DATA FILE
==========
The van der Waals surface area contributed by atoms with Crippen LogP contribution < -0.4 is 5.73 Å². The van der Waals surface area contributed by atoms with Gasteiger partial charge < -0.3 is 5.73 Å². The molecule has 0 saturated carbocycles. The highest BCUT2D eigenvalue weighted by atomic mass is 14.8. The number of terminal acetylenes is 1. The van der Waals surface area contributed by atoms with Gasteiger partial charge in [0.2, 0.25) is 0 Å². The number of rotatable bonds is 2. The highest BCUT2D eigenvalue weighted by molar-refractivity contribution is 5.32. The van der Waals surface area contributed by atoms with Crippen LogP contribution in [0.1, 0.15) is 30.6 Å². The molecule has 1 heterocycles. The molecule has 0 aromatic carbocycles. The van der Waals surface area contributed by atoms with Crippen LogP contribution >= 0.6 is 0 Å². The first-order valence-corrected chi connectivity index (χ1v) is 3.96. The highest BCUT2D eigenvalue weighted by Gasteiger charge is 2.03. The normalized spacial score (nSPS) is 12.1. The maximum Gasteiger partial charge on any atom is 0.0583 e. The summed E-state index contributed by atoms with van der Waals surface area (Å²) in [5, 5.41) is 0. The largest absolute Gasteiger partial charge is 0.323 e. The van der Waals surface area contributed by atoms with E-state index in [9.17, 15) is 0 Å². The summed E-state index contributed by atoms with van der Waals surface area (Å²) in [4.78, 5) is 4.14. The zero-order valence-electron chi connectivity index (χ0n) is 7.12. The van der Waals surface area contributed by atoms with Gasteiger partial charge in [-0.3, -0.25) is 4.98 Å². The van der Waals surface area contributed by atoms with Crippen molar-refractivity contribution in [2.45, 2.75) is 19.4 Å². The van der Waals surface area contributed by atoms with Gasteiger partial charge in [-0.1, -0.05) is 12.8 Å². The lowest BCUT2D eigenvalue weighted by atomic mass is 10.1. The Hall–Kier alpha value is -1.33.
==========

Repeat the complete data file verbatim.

The van der Waals surface area contributed by atoms with Crippen LogP contribution < -0.4 is 5.73 Å². The van der Waals surface area contributed by atoms with Gasteiger partial charge < -0.3 is 5.73 Å². The molecule has 0 saturated carbocycles. The highest BCUT2D eigenvalue weighted by atomic mass is 14.8. The number of terminal acetylenes is 1. The van der Waals surface area contributed by atoms with Gasteiger partial charge in [0.2, 0.25) is 0 Å². The number of rotatable bonds is 2. The highest BCUT2D eigenvalue weighted by molar-refractivity contribution is 5.32. The van der Waals surface area contributed by atoms with Crippen LogP contribution in [0.1, 0.15) is 30.6 Å². The molecule has 1 heterocycles. The molecule has 0 aromatic carbocycles. The van der Waals surface area contributed by atoms with Crippen LogP contribution >= 0.6 is 0 Å². The first-order valence-corrected chi connectivity index (χ1v) is 3.96. The highest BCUT2D eigenvalue weighted by Gasteiger charge is 2.03. The normalized spacial score (nSPS) is 12.1. The maximum Gasteiger partial charge on any atom is 0.0583 e. The summed E-state index contributed by atoms with van der Waals surface area (Å²) in [5, 5.41) is 0. The largest absolute Gasteiger partial charge is 0.323 e. The van der Waals surface area contributed by atoms with E-state index in [9.17, 15) is 0 Å². The summed E-state index contributed by atoms with van der Waals surface area (Å²) in [4.78, 5) is 4.14. The zero-order valence-electron chi connectivity index (χ0n) is 7.12. The van der Waals surface area contributed by atoms with Gasteiger partial charge in [-0.3, -0.25) is 4.98 Å². The van der Waals surface area contributed by atoms with Crippen molar-refractivity contribution in [2.45, 2.75) is 19.4 Å². The van der Waals surface area contributed by atoms with Gasteiger partial charge in [-0.1, -0.05) is 12.8 Å². The lowest BCUT2D eigenvalue weighted by atomic mass is 10.1. The Hall–Kier alpha value is -1.33.